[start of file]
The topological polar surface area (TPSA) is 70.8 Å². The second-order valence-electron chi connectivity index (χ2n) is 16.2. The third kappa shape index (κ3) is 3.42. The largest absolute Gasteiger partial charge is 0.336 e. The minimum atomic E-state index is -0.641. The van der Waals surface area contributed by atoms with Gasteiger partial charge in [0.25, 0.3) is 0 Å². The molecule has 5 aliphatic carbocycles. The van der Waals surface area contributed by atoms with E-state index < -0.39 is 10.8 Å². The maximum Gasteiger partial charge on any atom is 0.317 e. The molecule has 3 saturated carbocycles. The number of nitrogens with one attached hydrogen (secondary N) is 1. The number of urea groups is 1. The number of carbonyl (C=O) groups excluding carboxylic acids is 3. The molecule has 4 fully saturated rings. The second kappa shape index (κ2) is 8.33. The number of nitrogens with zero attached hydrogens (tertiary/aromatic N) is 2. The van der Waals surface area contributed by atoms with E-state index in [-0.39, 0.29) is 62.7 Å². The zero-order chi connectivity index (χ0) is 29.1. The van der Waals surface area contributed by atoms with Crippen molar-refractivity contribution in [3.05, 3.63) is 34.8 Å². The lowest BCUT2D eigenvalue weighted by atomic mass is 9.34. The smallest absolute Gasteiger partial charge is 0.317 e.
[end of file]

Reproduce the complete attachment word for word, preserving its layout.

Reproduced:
The topological polar surface area (TPSA) is 70.8 Å². The second-order valence-electron chi connectivity index (χ2n) is 16.2. The third kappa shape index (κ3) is 3.42. The largest absolute Gasteiger partial charge is 0.336 e. The minimum atomic E-state index is -0.641. The van der Waals surface area contributed by atoms with Gasteiger partial charge in [0.25, 0.3) is 0 Å². The molecule has 5 aliphatic carbocycles. The van der Waals surface area contributed by atoms with E-state index < -0.39 is 10.8 Å². The maximum Gasteiger partial charge on any atom is 0.317 e. The molecule has 3 saturated carbocycles. The number of nitrogens with one attached hydrogen (secondary N) is 1. The number of urea groups is 1. The number of carbonyl (C=O) groups excluding carboxylic acids is 3. The molecule has 4 fully saturated rings. The second kappa shape index (κ2) is 8.33. The number of nitrogens with zero attached hydrogens (tertiary/aromatic N) is 2. The van der Waals surface area contributed by atoms with E-state index in [-0.39, 0.29) is 62.7 Å². The zero-order chi connectivity index (χ0) is 29.1. The van der Waals surface area contributed by atoms with Crippen molar-refractivity contribution in [3.05, 3.63) is 34.8 Å². The lowest BCUT2D eigenvalue weighted by atomic mass is 9.34. The smallest absolute Gasteiger partial charge is 0.317 e.